State prosecutors and the defense attorney for the Hampden man accused of killing his sister-in-law in July both argued Wednesday that the murder victim’s journal, which she kept at the direction of a Bangor priest, should be admitted as evidence in the homicide case against Philip Clark.
Clark’s attorney, David Bate of Bangor, said at a court hearing that the Rev. Anthony Cipolle has been “less than candid with investigators in this case.” He said the priest has invoked his Fifth Amendment right to silence and has refused to voluntarily give his DNA to be tested as part of the homicide investigation into the July death of Renee Henneberry Clark, 49.
The court hearing where Bate, who represents Philip Clark, 55, made those remarks was held to determine if the contents of Henneberry Clark’s diary are a privileged communication between a priest and a parishioner or evidence to be used at a trial next year.
If Justice William Anderson decides Henneberry Clark’s journal does not meet the religious exception standard, he would then examine it to determine what, if anything, could be read by prosecutors and the defense team.
Philip Clark is charged with intentional or knowing murder in the shooting death of Henneberry Clark at the Hampden apartment she shared with her estranged husband, Frank Clark, 56, the brother of Philip Clark. The accused killer and victim lived in adjacent apartments at 557 Kennebec Road.
The defendant, who is being held without bail at the Penobscot County Jail, has pleaded not guilty to the charge.
State prosecutors filed a motion to get access to the diary, which is in the possession of the attorney representing Cipolle, a Catholic priest in Bangor who has been described as Hennebery Clark’s spiritual adviser. She kept the diary at the priest’s direction and would then discuss what she had written with him, according to court documents.
Exactly how Cipolle obtained the diary is unclear, but it is now in the hands of his attorney, Charles Gilbert of Bangor.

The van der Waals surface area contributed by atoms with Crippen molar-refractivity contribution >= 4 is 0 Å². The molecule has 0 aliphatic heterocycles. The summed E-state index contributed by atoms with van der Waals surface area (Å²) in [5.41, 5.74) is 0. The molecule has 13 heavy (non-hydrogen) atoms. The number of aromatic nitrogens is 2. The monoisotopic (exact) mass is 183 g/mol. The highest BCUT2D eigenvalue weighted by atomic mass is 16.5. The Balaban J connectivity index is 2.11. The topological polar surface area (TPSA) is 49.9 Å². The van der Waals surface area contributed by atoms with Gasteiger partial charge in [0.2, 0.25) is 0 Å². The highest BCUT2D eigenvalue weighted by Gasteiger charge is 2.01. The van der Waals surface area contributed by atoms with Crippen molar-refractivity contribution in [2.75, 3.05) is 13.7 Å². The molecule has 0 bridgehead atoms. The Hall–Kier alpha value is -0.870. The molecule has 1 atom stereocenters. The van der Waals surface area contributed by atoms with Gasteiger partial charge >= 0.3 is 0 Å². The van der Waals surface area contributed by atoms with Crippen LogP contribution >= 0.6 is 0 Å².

The only other person besides the priest who has read it is the victim’s daughter, Assistant Attorney General Leane Zainea told Anderson.
Zainea declined to comment on the case after the hearing.
Defense attorney David Bate said outside the courthouse there might be reasons other than religious privilege why Cipolle wants to keep its contents out of court.
“The only person who has seen the journal besides Father Cipolle has said that there are parts of it that are relevant to the investigation and parts of it that could be embarrassing if released,” he said. “I think the interests of the state in producing this and seeing what’s in it are paramount. I guess it remains to be seen if it’s of interest to the defense.”
Bate described Cipolle as Henneberry Clark’s spiritual adviser but said, “he also knew her otherwise.”
“The judge has to decide if it was a communication that was in furtherance of some sort of spiritual exchange between a clergy person and one of his parishioners,” Bate said. “The question here is not one of a confession at a church but a journal that was kept by a person that purportedly has to do with a communication she might have in the future.”
Zainea argued that Cipolle waived his religious privilege when he allowed Henneberry Clark’s daughter to read the journal and allowed her to copy one page of it.
“This was not a communication with her priest, it was a diary she kept by her bedside,” she said. “The entries may tell us what her state of mind was as it relates to the defendant in this case, but we won’t know that unless the court reviews it.”